Depleted Uranium Exposure: Health Risks and Benefits for Veterans
Introduction to Depleted Uranium Exposure
Depleted uranium (DU) is a hazardous substance used by the U.S. military in tank armor and certain bullets for its high density and armor-piercing capabilities. Veterans who have served in conflicts like the Gulf War, Bosnia, Operation Enduring Freedom (OEF), Operation Iraqi Freedom (OIF), and Operation New Dawn (OND) may have been exposed to DU. This article explores the potential health effects of DU exposure, eligibility for benefits, and available follow-up care for veterans.
How Veterans May Have Been Exposed to Depleted Uranium
During combat operations, veterans may have been exposed to DU in various ways.
- These include being on, in, or near vehicles hit with friendly fire,
- entering or being near burning vehicles,
- salvaging damaged vehicles,
- or encountering fires involving DU munitions.
When a projectile made with DU penetrates a vehicle, small DU particles can be formed and inhaled or ingested by service members in the affected vehicle.
Some small DU fragments can also scatter and become embedded in muscle and soft tissue.
Veterans may have been exposed to depleted uranium through various scenarios during their military service, including:
Conditions Related to Depleted Uranium Exposure
Exposure to depleted uranium has been associated with several health conditions. It is important for veterans to be aware of these conditions, their symptoms, and whether they are classified as presumptive or non-presumptive for disability compensation. Here are some of the conditions related to depleted uranium exposure:
Condition: Kidney Damage
- Symptoms: Notable impact on kidney health
- Presumptive/Non-presumptive: Presumptive
- Eligibility: Veterans with confirmed DU exposure and kidney damage
- Screenings and Follow-up Care: Comprehensive kidney health assessments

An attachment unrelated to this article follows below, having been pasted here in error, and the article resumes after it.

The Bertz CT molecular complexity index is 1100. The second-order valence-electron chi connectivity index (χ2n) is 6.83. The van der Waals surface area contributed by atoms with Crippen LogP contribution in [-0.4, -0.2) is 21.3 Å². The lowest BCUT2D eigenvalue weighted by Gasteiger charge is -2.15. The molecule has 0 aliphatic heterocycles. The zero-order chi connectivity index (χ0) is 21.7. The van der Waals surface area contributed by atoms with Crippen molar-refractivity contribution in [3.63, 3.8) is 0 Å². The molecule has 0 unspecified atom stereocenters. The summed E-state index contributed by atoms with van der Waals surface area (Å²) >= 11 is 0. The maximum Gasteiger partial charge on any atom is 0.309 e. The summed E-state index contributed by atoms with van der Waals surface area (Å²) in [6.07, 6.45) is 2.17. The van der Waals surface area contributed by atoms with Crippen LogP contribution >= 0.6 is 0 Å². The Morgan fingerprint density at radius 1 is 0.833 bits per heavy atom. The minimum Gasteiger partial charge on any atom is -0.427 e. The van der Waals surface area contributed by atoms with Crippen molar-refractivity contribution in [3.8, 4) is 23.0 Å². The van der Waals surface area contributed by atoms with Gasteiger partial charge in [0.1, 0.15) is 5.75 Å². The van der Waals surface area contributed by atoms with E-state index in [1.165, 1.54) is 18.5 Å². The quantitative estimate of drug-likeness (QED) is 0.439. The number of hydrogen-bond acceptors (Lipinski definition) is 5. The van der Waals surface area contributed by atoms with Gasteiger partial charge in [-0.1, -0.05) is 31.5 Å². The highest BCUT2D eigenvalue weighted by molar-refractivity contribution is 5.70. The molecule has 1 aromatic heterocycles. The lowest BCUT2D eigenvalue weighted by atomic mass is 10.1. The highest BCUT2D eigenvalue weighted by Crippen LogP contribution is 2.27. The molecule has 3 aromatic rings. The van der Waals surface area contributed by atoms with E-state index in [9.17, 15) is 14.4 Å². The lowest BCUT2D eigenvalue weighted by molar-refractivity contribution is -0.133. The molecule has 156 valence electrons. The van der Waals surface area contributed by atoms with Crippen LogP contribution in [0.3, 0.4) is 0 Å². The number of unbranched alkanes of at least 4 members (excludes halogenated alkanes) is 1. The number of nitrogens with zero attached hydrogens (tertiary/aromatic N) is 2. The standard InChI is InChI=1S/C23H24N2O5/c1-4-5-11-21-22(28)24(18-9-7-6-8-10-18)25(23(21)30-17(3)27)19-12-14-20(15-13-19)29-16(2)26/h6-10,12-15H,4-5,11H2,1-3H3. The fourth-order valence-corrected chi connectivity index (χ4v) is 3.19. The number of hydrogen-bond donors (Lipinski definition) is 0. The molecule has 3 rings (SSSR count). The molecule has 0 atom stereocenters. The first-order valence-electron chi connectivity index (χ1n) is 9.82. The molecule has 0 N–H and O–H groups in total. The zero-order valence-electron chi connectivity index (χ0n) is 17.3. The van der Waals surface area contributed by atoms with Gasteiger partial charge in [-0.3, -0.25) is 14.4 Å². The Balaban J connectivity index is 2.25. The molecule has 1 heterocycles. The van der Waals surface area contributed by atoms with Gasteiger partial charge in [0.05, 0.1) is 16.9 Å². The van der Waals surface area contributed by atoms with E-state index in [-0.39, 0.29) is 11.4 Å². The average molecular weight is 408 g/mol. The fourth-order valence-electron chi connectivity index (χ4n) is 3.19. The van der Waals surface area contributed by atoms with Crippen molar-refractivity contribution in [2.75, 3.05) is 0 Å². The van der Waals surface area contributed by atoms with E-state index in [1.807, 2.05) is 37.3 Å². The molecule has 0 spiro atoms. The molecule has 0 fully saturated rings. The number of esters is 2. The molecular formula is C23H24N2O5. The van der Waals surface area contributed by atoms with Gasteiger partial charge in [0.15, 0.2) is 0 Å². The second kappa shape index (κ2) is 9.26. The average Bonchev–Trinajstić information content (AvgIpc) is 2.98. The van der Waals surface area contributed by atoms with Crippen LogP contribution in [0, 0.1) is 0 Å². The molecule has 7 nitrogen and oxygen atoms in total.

- Fact Sheets: VA provides fact sheets on kidney damage related to DU exposure
- Rating Criteria:Kidney Damage is rated under renal dysfunction
Rating Renal dysfunction: Chronic kidney disease with glomerular filtration rate (GFR) less than 15 mL/min/1.73 m2 for at least 3 consecutive months during the past 12 months; or requiring regular routine dialysis; or eligible kidney transplant recipient 100 Chronic kidney disease with GFR from 15 to 29 mL/min/1.73 m2 for at least 3 consecutive months during the past 12 months 80 Chronic kidney disease with GFR from 30 to 44 mL/min/1.73 m2 for at least 3 consecutive months during the past 12 months 60 Chronic kidney disease with GFR from 45 to 59 mL/min/1.73 m2 for at least 3 consecutive months during the past 12 months 30 GFR from 60 to 89 mL/min/1.73 m2 and either recurrent red blood cell (RBC) casts, white blood cell (WBC) casts, or granular casts for at least 3 consecutive months during the past 12 months; or GFR from 60 to 89 mL/min/1.73 m2 and structural kidney abnormalities (cystic, obstructive, or glomerular) for at least 3 consecutive months during the past 12 months; or GFR from 60 to 89 mL/min/1.73 m2 and albumin/creatinine ratio (ACR) ≥30 mg/g for at least 3 consecutive months during the past 12 months 0 Note: GFR, estimated GFR (eGFR), and creatinine-based approximations of GFR will be accepted for evaluation purposes under this section when determined to be appropriate and calculated by a medical professional.